Will Lathrop Homes' spot on National Register of Historic Places save it from the bulldozer?

Will Lathrop Homes' spot on National Register of Historic Places save it from the bulldozer?

Lathrop Homes was public housing before public housing existed.

Built in the late 1930s as a project of the Works Progress Administration during the depression, the low-rise brick buildings along the Chicago River don’t look like the massive concrete towers built decades later. The courtyard layout, complete with archways, decorative windows and stone medallions are unique–unique enough to be recognized by the National Register of Historic Places, state officials announced Monday.

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But the designation doesn’t guarantee that Lathrop will be preserved, but it will make it harder to tear down and makes the site eligible for preservation tax credits from the federal government.

Community advocates fighting for Lathrop’s future were pleased with the news, but emphasize that preserving the buildings is just one aspect of their fight to save the complex. They also want to guarantee that Lathrop will remain housing for low and middle income families, rather than being converted to market rate units.

“This is a moment to savor, but the fight goes on. CHA must change its development guidelines for Lathrop to eliminate market-rate development and maximize public and affordable housing,” said John McDermott, housing organizer at Logan Square Neighborhood Assocation. “And CHA’s revitalization plan for Lathrop must replace all 925 of Lathrop’s public housing units — if not on site, then in the surrounding North Side communities.”

If the plan to redevelop Lathrop includes significant preservation of the site, it could be eligible for tax credits that could fund up to 20 percent of the rehab. What’s more, the designation means that the Chicago Housing Authority has to protect Lathrop’s buildings from deterioration while the plan is decided, according to McDermott.

Community advocates have often complained that 12 years have passed since the Plan for Transformation was begun, and that has meant buildings have fallen into disrepair, making preservation more difficult.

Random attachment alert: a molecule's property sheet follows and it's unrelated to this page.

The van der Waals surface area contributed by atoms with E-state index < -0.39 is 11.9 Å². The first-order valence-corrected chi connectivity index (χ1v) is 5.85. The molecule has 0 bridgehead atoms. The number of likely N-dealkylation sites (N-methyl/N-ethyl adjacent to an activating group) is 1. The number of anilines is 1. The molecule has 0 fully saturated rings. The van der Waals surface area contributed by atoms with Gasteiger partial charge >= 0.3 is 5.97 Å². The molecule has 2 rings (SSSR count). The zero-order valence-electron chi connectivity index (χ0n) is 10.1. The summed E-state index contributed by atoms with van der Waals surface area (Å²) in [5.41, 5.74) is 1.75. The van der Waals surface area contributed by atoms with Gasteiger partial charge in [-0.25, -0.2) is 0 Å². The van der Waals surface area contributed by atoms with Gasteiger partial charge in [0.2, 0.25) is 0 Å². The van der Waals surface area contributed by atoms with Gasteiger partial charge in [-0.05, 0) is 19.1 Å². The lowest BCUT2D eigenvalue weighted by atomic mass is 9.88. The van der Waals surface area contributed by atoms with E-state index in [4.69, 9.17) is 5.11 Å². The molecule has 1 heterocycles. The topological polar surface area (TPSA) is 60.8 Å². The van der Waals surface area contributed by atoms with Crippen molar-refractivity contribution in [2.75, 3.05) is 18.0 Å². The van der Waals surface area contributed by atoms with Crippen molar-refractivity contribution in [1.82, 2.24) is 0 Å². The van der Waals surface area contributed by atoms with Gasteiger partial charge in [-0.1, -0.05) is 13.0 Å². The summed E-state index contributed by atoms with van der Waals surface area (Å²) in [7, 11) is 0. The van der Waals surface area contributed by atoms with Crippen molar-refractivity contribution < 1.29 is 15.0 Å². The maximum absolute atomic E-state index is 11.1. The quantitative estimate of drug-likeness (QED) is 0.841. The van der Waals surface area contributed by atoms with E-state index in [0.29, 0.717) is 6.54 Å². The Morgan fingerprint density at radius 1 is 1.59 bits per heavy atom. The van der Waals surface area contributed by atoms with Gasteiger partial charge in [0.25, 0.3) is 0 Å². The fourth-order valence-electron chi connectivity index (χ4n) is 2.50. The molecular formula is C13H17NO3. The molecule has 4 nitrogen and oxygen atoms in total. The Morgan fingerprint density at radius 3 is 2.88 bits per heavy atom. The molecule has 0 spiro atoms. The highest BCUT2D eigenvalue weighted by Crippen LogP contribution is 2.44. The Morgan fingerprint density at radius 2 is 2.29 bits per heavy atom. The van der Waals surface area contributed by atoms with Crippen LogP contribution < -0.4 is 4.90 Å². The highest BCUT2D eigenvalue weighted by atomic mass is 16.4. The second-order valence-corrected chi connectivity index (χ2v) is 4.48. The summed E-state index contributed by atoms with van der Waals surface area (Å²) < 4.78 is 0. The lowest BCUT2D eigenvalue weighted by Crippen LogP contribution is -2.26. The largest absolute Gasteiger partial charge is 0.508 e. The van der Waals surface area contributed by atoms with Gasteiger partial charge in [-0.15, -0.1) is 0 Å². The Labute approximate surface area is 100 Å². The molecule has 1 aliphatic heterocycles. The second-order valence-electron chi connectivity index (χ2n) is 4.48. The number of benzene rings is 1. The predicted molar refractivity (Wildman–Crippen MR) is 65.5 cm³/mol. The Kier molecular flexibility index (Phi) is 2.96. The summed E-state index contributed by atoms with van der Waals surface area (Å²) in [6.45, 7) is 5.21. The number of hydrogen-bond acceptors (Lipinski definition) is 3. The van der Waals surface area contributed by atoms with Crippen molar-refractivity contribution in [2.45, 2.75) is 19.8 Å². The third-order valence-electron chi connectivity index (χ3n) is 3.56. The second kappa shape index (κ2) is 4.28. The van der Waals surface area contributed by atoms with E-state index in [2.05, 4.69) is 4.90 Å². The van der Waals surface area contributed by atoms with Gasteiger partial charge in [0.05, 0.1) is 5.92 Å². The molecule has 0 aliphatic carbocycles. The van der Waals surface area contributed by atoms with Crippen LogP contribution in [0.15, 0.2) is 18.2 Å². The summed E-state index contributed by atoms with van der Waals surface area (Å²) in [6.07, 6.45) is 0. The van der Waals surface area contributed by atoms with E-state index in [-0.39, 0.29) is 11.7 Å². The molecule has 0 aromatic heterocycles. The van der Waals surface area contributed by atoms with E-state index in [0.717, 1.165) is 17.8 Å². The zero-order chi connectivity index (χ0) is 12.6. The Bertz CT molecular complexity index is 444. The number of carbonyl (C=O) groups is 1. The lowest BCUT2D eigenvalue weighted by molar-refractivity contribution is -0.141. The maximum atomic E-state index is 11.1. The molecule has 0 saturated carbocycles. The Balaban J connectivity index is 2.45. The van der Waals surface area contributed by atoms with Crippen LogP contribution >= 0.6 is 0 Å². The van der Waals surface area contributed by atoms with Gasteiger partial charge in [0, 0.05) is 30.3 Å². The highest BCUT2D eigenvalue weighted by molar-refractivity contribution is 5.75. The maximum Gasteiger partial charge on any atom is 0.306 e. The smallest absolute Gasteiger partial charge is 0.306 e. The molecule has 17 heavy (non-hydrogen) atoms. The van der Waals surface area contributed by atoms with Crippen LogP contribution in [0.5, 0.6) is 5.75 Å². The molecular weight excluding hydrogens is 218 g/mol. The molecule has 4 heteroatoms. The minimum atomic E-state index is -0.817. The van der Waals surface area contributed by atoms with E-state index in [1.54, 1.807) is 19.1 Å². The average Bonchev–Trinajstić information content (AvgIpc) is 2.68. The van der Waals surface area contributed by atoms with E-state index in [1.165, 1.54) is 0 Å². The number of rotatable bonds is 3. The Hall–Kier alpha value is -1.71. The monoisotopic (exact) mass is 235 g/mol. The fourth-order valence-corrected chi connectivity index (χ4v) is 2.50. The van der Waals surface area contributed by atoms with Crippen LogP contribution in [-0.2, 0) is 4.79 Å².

The Chicago Housing Authority says they’re pursuing historic preservation of the site and are working with developers and community partners to determine Lathrop’s future.

“CHA is currently in the process of working with the developer, Lathrop Community Partners – which was selected in late 2010 – to move this initiative forward. Lathrop Community Partners has an expertise in historic preservation,” said CHA spokesman Matt Aguilar, in a statement.

“The redevelopment of Lathrop is a meticulous process with a variety of issues that need to be addressed to ensure we rebuild a diverse, connected neighborhood that becomes home to safe, healthy families.”

In 2010, I took a walk with Perry and Vince Parsino, two brothers who were raised in Lathrop Homes and are now advocating for its preservation as a low-income housing site. Here’s their vision for the future of Lathrop:

Want to see what Lathrop looked like before the boarded up windows and crumbling brick? Take a look at these slideshows of Lathrop’s construction and photos from families who lived in the complex during its heyday:


Photo credit: David Schalliol

© Community Renewal Society 2012


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  • I am not opposed to this series of buildings being added to Historic protection. What I find incredible and frightening is the number of priceless buildings that do NOT enjoy Historical preservation: Wrigley Building, 1 N. Riverside Plaza (formerly Daily News Bldg) Field Museum. And those are just the obvious omissions. Help?!

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